NutriSource Blogs

Protein for canines: It's what your dog needs and craves

February 25, 2021

We all know protein is an important part of the daily meal, whether you’re talking about humans or our animal companions. Which is why to many pet parents, a dog food label that touts high protein sounds pretty promising. But not all protein sources are alike. When it comes to a high-protein diet, quality is just as important as quantity.

When you examine the inner workings of protein on the body once your dog wolfs down his favorite meaty meal, you’ll find it’s a great example of “you are what you eat.” Protein builds the canine body from nose to tail, including hair, skin, tissue, muscle and bone.

Your dog needs protein to assume his adorable shape. But protein also sustains life inside that body. The enzymes that make catalysts inside the cells are made of protein. So is hemoglobin, which provides oxygen to cells.

The following will break down the components of protein, and how it helps your dog build a healthy body.

Amino acids: The basic building block of protein

Proteins are made of different building blocks called amino acids. Meats from different animal species provide different amino acid profiles. Which is why feeding your dog a variety of protein sources by rotating their diets is recommended for optimal health.

When the body digests proteins, they’re broken down and distributed to the cells throughout the body. They build new proteins in the body, but they’re also used for energy, to build hormones, to transport nutrients around the body, and help with immune function.

Canines need 10 specific amino acids that come from diet alone. Because these are not stored in the body, they need to be constantly replenished. They are:

  • Arginine
  • Histidine
  • Isoleucine
  • Leucine
  • Lysine
  • Methionine
  • Phenylalanine
  • Threonine
  • Tryptophan
  • Valine

Each essential amino acid plays a different role in balancing your dog’s health. Histidine, for example, helps the body make histamines. These are present in the body’s cells and help the body fight infection and increase blood flow to the affected areas. Lysine helps the body absorb calcium and produce collagen, which builds ligaments, tendons and cartilage, along with skin, hair and nails.

What is the best protein for dogs?

Your dog needs protein with a robust amino acid profile to build and maintain a healthy body. But that protein should be highly digestible, which means bioavailable. Otherwise, that high-protein diet will be a waste of money.

If the protein in your dog’s food isn’t fully bioavailable to your pet, you’ll notice things are, well, messier then you’d like them to be. A classic symptom of that is larger, foul-smelling stools and here’s why:

  • First, the less bioavailable protein (along with its amino acids) gets left in the small intestine, along with the amino acids your dog won’t absorb, according to Pet Food Industry.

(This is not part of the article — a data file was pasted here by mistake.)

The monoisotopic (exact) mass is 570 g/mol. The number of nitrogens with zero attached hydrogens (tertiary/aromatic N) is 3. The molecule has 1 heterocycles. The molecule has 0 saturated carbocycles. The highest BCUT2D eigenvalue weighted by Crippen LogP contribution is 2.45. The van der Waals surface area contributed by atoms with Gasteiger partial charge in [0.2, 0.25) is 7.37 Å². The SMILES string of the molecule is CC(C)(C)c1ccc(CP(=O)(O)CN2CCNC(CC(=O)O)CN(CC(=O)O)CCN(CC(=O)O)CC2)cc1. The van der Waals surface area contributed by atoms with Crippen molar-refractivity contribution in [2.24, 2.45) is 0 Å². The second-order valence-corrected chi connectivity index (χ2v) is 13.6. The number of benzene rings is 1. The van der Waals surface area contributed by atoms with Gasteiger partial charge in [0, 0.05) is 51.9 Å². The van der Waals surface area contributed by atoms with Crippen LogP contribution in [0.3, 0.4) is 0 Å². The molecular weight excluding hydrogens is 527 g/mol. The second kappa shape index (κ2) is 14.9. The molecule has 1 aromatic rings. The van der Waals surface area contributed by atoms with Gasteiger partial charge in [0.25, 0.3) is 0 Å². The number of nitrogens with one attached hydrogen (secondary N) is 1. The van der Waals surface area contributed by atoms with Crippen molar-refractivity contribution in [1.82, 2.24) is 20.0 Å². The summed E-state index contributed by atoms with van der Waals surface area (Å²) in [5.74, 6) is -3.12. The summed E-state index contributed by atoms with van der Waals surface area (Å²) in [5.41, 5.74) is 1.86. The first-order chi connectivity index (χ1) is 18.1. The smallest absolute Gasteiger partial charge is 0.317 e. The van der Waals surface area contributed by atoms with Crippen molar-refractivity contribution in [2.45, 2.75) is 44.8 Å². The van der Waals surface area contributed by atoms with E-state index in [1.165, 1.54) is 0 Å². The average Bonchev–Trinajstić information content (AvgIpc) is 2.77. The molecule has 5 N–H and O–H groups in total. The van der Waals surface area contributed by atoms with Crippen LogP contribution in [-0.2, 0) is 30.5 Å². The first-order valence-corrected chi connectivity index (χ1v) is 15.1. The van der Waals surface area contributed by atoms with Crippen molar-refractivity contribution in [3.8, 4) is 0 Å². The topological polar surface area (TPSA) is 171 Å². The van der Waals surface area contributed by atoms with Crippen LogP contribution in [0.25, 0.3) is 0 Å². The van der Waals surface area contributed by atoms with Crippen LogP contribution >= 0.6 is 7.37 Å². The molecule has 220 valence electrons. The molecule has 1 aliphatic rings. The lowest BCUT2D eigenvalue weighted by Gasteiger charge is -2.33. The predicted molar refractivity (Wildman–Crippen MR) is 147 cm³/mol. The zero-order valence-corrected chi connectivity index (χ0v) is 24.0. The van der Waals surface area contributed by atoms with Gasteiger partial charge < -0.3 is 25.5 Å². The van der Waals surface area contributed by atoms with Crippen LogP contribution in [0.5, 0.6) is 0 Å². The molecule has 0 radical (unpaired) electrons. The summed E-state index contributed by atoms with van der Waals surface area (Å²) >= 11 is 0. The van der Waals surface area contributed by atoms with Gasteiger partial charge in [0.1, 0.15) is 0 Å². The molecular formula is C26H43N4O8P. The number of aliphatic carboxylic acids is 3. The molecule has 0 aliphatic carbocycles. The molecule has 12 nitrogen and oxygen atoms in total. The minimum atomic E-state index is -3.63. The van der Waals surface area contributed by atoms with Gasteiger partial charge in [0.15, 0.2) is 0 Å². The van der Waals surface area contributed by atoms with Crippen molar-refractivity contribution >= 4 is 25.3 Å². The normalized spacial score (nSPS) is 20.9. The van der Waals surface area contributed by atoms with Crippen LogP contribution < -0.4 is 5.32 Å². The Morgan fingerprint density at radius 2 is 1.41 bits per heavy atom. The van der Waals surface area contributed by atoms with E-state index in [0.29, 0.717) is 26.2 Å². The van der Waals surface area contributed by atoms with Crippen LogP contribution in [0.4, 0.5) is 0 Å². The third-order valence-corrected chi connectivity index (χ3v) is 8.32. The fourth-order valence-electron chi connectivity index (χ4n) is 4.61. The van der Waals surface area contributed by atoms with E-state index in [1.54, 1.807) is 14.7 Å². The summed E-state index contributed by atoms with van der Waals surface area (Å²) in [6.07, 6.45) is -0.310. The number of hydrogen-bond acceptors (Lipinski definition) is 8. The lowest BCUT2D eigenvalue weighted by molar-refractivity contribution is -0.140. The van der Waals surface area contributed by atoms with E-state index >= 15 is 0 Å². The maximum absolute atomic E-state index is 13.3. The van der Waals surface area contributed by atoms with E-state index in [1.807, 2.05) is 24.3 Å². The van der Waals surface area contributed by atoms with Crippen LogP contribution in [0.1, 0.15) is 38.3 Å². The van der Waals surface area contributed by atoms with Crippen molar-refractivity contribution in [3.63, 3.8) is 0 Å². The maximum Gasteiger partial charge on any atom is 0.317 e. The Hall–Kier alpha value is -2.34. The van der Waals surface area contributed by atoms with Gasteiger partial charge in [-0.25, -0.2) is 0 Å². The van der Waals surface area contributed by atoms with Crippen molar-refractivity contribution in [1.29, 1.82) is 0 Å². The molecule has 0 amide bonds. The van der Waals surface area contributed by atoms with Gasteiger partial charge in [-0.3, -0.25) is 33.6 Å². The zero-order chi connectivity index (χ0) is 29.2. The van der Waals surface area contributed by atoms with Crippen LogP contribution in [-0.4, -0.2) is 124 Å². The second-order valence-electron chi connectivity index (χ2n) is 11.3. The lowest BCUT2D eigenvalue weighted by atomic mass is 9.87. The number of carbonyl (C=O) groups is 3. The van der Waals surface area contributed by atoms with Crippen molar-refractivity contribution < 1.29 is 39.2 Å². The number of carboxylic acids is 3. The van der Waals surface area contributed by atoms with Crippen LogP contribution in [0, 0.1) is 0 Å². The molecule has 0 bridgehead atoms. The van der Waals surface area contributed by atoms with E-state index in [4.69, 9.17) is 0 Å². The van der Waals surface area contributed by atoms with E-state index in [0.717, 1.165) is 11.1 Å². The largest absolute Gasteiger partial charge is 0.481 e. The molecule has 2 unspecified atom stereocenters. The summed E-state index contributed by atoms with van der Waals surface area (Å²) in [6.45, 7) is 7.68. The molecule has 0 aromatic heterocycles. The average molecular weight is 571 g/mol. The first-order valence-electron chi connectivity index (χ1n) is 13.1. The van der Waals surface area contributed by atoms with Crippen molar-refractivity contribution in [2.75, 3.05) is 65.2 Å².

• Then, the undigested matter moves on to the large intestine, where it ferments.
  • Finally, you experience the results, which are gassiness and messes in the backyard.

Bottom line, even with the correct amounts of protein along with a full slate of essential amino acids, digestibility of the protein is key to good canine health and a long happy life. This is why it’s important to look for foods with proven probiotics to help the digestion of proteins and absorption of nutrition.

According to Tuft’s University, the quality of animal protein sources used in pet foods can vary considerably. So if odors and messy stools are a way of life for your dog, changing to a higher quality, more digestible protein source can be a game changer.

Fish and poultry are highly digestible proteins as are lamb and beef. They can come in muscle meat, but organs and meat meal also provide a rich source of bioavailable protein to your furry friend.

How much protein do dogs need?

The easiest way to figure out how much protein your healthy adult dog needs is by looking at the bag of dog food. The label will tell you the protein content by percentage per gram or kilogram.

The Association of American Feed Control Officials (AAFCO) sets minimum standards on how much protein (along with micronutrients and macronutrients) should be in bag of dry dog food.

For adult dogs, protein content in dog food should be a minimum of 18% per serving, and higher for puppies and nursing dogs at 22%, which makes sense because there’s a lot of growth taking place in a short amount of time.

By the way, you’ll find that cat food has a higher protein content than dog food. That’s because felines are obligate (or true) carnivores, meaning they must eat meat protein to be healthy.

Whereas dogs are considered facultative carnivores because they prefer meat but can survive on a plant-based diet if necessary.

Next-level protein for the canine diet

Why does your dog crave meaty goodness? Because meat provides an excellent source of bioavailable protein in the canine diet. NutriSource’s new Element series joins the evolutionary concepts with cutting-edge nutritional knowledge to help your dog live a long, healthy life.

  • Element’s recipes contain at least 83% animal protein, sourced from our carefully vetted suppliers to ensure the quality of the ingredients.
  • You’ll find animal proteins in the first five ingredients of each formula, providing your pet with a varied array of essential amino acids.
  • Our proprietary new Good 4 Life Plus system has added digestive benefits to support the proper digestion of high meat diets and gut health. Gut health and bioavailability work hand in hand to help your dog access the full benefits from his meal.

Learn more about NutriSource’s Element Series, and watch for it in 2021 in your community’s independent pet supply store.